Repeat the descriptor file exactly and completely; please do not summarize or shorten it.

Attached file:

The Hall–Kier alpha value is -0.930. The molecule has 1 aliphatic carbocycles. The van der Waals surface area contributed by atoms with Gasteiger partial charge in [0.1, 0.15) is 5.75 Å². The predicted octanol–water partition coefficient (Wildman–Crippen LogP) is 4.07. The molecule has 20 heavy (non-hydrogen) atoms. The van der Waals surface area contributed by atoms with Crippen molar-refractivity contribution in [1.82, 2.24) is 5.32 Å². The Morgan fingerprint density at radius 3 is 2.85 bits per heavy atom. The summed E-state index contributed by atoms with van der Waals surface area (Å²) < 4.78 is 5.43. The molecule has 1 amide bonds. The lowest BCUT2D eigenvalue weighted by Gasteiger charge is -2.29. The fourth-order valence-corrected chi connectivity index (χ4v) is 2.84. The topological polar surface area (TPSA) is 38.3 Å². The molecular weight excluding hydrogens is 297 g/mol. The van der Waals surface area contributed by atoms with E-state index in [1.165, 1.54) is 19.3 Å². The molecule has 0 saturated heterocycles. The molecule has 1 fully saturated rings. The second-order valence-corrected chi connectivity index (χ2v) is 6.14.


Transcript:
The Hall–Kier alpha value is -0.930. The molecule has 1 aliphatic carbocycles. The van der Waals surface area contributed by atoms with Gasteiger partial charge in [0.1, 0.15) is 5.75 Å². The predicted octanol–water partition coefficient (Wildman–Crippen LogP) is 4.07. The molecule has 20 heavy (non-hydrogen) atoms. The van der Waals surface area contributed by atoms with Crippen molar-refractivity contribution in [1.82, 2.24) is 5.32 Å². The Morgan fingerprint density at radius 3 is 2.85 bits per heavy atom. The summed E-state index contributed by atoms with van der Waals surface area (Å²) < 4.78 is 5.43. The molecule has 1 amide bonds. The lowest BCUT2D eigenvalue weighted by Gasteiger charge is -2.29. The fourth-order valence-corrected chi connectivity index (χ4v) is 2.84. The topological polar surface area (TPSA) is 38.3 Å². The molecular weight excluding hydrogens is 297 g/mol. The van der Waals surface area contributed by atoms with E-state index in [1.165, 1.54) is 19.3 Å². The molecule has 0 saturated heterocycles. The molecule has 1 fully saturated rings. The second-order valence-corrected chi connectivity index (χ2v) is 6.14.